Most people assume that jail time is reserved for people who commit pretty serious crimes: theft, robbery, drug crimes, or worse. However, a new trend (or maybe just a newly-studied trend) is growing, where people who simply fail to pay fines associated with minor traffic violations are languishing in jail. This has disproportionately affected communities of color, and low-income neighborhoods, particularly in Louisiana and California.
Essentially, unpaid tickets lead to additional fines – late fees, failure to pay penalties, and the like. Failure to pay these can lead to suspension of a license – and if you are caught with driving while your license is suspended, this could lead to jail time. The issue is particularly stark in California, who uses traffic fines as a source of income, and whose finds are among the most expensive in the country. For example – running a red light starts at $100.00. If a person is unable to pay, late fees and other fines can result in a ticket cost of over $800.00. Worse still, sometimes some offences can result in a suspended license, even if they are not strictly traffic violations, like loitering or jaywalking.
In New Orleans, the problem is similar. One man received a ticket in 1989 and he was unable to pay the fee. He ended up missing the court dates and eventually that one ticket cost him $23,000.00. His license got suspended, so driving to work became a test of nerves – every trip could end with him in the back of a police car on the way to jail. The fact that he was black is a problem facing many blacks and Latinos across the country. Back in California, statistics show that drivers of color are far more likely to be pulled over than white drivers – leading to more tickets, more fines and more jail time by minorities.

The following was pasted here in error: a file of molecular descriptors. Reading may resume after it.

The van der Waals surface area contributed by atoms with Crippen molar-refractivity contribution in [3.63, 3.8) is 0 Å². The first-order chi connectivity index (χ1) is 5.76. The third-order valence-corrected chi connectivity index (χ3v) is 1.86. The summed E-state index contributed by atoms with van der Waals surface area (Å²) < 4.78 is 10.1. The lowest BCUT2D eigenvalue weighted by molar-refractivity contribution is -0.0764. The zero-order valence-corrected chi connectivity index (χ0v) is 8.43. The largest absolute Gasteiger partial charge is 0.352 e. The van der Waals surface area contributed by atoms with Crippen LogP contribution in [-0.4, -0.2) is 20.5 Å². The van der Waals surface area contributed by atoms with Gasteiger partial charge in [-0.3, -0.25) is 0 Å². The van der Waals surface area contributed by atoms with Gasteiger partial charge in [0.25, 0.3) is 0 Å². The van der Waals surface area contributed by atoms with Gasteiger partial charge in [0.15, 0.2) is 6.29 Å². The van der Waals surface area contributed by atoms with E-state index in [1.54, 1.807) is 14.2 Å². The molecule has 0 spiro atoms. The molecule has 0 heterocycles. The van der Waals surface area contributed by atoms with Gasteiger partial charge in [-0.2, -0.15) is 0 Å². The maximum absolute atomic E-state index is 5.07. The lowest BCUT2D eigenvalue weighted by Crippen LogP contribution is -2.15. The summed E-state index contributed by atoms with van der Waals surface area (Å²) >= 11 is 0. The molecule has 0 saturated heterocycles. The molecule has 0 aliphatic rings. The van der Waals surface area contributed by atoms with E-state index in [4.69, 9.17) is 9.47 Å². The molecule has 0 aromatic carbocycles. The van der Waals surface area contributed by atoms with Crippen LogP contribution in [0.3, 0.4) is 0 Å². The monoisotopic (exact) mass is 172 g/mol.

Each state has attempted to address the situation. In California, a program ran that allowed low-income earners to pay fines in proportion to what they were earning, and allow people to pay incrementally, rather than in one lump sum. Unfortunately for California residents, this program expired last month, leaving a gap in the issue. In Louisiana, the state developed the Warrant Clinic in 2015, in conjunction with a non-profit charity. The clinic is run by Parish officials to help individuals who have outstanding warrants for failure to appear for minor offenses, and those people who have extortionate fines related to traffic offenses who cannot afford to pay. The demand is huge – more than 1,200 people showed up once. Usually, the debts are reduced in exchange for community service.
It is important to understand how a single offense can trap someone in a vicious cycle of poverty. A poor person is unable to pay their traffic fine. They get hit with late fees and fines. They do not appear in court. They get their license suspended. A warrant is issued. They cannot pass a criminal background check and cannot get employment. They are afraid to drive because of the risk of imprisonment. The Warrant Clinic is a good start, and California’s proportional system appeared effective. However, they are each facing a gap in the system and need to initiate statutory schemes to address the inequities. In Missouri, a law was passed to rectify these scenarios, which limited fines for minor traffic infractions, and eliminated charges when people failed to appear in court in connection to these violations. The law goes further by outright prohibiting jail time for minor traffic violations.
Judges, lawyers and non-profits understand how ineffectual the current system can be, and therefore, they should take the lead in developing solutions and working with legislators to create a more fair system, which deters people from violating traffic laws, but does not disproportionately punish them and lock them into a cyclical system of poverty and jail.